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Posted: June 14, 2018

More than half of women in science experience harassment, extensive report finds

File photo (skeeze/Pixabay license:
File photo (skeeze/Pixabay license:

By Fiza Pirani, The Atlanta Journal-Constitution

Georgia State University researcher Kevin M. Swartout recently compiled data from multiple school systems to understand the depth of harassment in fields of science, engineering and medicine.

» READ: #MeToo: A timeline of 2018’s sexual harassment scandals

Using decades of research and survey data on more than 10,000 undergraduate and graduate students, as well as female faculty of the University of Texas and Pennsylvania State University school systems, the psychologist and his fellow researchers found that between 20 and 50 percent of female students in the science fields — and more than 50 percent of faculty — had experienced harassment.

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Medical students were most likely to be harassed by faculty or staff, and minority groups such as LGBTQ women and women of color were more likely to have experienced harassment compared to their straight, white counterparts. Women of color were also more likely to report feeling unsafe as women.

The majority of sexual harassment involved some form of gender harassment (sexist hostility, crude behavior), unwanted sexual attention or sexual coercion, though this was less common.

» READ: Sexual harassment in the workplace: What is it, how to report it and more you should know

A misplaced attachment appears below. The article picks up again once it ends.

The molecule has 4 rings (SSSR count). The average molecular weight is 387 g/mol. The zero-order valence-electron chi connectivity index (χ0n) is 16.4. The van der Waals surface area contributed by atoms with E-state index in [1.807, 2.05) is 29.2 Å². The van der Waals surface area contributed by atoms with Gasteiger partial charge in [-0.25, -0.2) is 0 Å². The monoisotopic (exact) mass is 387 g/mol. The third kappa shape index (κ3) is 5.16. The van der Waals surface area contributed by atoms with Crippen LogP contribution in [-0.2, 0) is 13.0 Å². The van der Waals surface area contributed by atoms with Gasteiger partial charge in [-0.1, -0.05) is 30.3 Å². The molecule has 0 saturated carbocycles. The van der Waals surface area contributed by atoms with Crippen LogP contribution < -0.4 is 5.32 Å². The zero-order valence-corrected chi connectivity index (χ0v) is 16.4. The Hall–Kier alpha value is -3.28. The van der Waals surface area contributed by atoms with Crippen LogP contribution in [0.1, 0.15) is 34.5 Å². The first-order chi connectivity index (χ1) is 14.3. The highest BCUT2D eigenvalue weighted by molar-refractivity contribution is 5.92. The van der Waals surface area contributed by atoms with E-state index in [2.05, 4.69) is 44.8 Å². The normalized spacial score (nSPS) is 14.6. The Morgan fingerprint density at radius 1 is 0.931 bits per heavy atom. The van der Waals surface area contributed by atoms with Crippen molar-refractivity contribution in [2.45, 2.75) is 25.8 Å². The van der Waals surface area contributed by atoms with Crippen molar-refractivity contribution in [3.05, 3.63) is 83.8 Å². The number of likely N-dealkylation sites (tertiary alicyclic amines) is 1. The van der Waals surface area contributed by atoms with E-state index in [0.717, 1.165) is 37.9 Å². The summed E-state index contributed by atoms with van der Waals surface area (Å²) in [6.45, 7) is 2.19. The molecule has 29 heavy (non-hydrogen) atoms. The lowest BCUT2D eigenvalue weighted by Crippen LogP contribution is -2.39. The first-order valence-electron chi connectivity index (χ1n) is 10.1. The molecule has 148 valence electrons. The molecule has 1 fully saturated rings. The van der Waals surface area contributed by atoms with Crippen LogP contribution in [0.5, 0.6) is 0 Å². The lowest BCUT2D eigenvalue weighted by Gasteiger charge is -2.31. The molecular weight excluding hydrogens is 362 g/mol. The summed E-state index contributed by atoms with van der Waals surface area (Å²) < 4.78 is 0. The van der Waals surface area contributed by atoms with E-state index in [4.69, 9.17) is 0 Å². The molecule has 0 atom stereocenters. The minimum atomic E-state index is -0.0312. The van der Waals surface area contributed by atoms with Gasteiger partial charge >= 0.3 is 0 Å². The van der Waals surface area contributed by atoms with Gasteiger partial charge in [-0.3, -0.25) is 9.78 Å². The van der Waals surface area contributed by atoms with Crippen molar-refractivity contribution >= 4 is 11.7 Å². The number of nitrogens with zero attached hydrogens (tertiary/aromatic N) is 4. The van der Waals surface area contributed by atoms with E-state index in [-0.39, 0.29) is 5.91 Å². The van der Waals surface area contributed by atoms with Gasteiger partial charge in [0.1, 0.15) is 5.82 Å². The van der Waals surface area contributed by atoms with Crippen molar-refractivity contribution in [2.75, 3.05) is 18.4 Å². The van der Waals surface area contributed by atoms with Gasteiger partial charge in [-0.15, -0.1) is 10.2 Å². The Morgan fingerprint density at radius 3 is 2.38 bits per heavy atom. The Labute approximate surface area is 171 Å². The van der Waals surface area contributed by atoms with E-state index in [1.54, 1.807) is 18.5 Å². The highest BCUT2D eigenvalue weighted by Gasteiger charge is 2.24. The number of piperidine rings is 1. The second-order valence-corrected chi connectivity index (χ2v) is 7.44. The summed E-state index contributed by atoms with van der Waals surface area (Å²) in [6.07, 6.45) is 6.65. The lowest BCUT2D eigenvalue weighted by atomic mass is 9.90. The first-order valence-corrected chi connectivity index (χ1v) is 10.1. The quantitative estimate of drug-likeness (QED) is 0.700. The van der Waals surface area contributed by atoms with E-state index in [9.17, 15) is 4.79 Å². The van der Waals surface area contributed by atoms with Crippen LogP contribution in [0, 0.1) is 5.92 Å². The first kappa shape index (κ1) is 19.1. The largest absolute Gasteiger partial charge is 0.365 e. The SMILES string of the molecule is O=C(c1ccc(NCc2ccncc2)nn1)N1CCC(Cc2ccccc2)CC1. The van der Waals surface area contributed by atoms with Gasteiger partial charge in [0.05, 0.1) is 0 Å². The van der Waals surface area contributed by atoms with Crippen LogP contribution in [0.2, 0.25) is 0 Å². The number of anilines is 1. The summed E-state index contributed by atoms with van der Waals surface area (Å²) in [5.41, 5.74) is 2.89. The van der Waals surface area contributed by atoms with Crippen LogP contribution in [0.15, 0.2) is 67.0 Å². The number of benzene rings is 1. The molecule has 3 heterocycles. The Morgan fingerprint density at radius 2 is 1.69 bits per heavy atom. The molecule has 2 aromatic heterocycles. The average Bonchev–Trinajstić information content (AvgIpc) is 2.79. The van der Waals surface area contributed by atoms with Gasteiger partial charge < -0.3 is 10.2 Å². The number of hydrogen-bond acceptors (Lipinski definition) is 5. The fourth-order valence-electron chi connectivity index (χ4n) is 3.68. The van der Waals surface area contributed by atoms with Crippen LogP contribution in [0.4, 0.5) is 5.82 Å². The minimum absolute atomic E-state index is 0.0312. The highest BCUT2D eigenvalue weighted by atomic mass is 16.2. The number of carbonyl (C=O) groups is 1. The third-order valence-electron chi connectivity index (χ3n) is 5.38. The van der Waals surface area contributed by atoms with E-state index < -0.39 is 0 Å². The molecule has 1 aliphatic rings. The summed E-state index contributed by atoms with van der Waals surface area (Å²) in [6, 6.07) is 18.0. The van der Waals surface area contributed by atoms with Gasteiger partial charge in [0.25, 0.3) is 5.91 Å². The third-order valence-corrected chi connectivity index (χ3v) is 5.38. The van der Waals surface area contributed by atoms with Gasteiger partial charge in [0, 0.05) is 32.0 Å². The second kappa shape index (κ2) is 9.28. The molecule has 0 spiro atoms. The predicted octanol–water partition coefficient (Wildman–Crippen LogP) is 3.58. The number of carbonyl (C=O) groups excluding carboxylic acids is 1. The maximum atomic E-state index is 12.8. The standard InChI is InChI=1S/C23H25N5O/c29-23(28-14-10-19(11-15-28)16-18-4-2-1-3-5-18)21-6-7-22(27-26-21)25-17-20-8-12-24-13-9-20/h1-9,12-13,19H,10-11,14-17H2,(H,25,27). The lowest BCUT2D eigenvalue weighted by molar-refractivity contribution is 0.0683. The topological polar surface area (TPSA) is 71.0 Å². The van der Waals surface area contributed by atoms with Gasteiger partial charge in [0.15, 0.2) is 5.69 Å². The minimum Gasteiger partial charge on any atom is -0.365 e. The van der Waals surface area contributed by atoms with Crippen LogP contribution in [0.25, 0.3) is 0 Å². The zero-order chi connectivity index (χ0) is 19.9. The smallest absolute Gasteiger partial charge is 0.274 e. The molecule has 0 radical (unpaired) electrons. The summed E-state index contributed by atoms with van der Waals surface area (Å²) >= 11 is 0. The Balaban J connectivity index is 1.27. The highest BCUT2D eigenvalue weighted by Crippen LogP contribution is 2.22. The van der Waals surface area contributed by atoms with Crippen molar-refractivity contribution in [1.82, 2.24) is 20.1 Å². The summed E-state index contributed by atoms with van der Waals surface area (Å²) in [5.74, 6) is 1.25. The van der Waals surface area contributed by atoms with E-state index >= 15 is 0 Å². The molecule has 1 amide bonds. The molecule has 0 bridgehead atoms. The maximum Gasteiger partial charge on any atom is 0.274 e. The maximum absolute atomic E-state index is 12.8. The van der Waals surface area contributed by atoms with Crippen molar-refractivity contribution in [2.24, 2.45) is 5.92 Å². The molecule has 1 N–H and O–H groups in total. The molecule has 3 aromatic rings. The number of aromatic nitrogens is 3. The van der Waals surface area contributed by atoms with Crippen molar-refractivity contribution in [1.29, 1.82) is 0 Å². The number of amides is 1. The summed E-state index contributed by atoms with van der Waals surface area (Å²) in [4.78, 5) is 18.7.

The fact that gender harassment was found to be the most common type of sexual harassment was somewhat unexpected, researchers said, considering how commonly reported unwanted sexual advances and sexual coercion are in official Title IX documentation and in the media. The persistent idea that sexual harassment is about sex is misguided, according to the report.

Current policies aren’t working — and such hostile environments could drive women out of the field altogether, committee co-chair Paula Johnson of Wellesley College suggested in a news conference Tuesday.

“Research has consistently shown that institutions that are male dominated — with men in positions that can directly influence career options of women who are subordinate to them—have high rates of sexual harassment,” report authors wrote.

» READ: #MeToo: Women share harrowing accounts of sexual assault, harassment

While women now make up half of the college-educated workforce in the U.S., they only represent 29 percent of the science and engineering workforce. And men tend to hold the positions of power in academia.